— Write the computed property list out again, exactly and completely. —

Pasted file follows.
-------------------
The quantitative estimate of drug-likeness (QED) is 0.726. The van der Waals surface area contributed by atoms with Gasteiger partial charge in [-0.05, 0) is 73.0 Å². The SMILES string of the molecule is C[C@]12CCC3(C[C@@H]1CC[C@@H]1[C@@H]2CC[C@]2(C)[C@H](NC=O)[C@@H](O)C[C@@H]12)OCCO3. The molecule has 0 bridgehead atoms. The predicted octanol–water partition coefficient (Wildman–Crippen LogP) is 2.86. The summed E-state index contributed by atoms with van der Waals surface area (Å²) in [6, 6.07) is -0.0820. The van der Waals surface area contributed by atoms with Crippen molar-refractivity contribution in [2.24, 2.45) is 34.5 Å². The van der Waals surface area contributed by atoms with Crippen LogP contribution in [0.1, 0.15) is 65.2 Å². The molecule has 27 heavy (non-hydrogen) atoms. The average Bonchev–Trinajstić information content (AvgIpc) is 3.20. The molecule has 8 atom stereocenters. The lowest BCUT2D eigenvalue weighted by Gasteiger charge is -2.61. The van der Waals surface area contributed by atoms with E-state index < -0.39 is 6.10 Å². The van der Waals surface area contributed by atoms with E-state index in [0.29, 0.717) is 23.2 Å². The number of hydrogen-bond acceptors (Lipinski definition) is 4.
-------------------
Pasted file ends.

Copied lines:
The quantitative estimate of drug-likeness (QED) is 0.726. The van der Waals surface area contributed by atoms with Gasteiger partial charge in [-0.05, 0) is 73.0 Å². The SMILES string of the molecule is C[C@]12CCC3(C[C@@H]1CC[C@@H]1[C@@H]2CC[C@]2(C)[C@H](NC=O)[C@@H](O)C[C@@H]12)OCCO3. The molecule has 0 bridgehead atoms. The predicted octanol–water partition coefficient (Wildman–Crippen LogP) is 2.86. The summed E-state index contributed by atoms with van der Waals surface area (Å²) in [6, 6.07) is -0.0820. The van der Waals surface area contributed by atoms with Crippen molar-refractivity contribution in [2.24, 2.45) is 34.5 Å². The van der Waals surface area contributed by atoms with Crippen LogP contribution in [0.1, 0.15) is 65.2 Å². The molecule has 27 heavy (non-hydrogen) atoms. The average Bonchev–Trinajstić information content (AvgIpc) is 3.20. The molecule has 8 atom stereocenters. The lowest BCUT2D eigenvalue weighted by Gasteiger charge is -2.61. The van der Waals surface area contributed by atoms with E-state index < -0.39 is 6.10 Å². The van der Waals surface area contributed by atoms with E-state index in [0.29, 0.717) is 23.2 Å². The number of hydrogen-bond acceptors (Lipinski definition) is 4.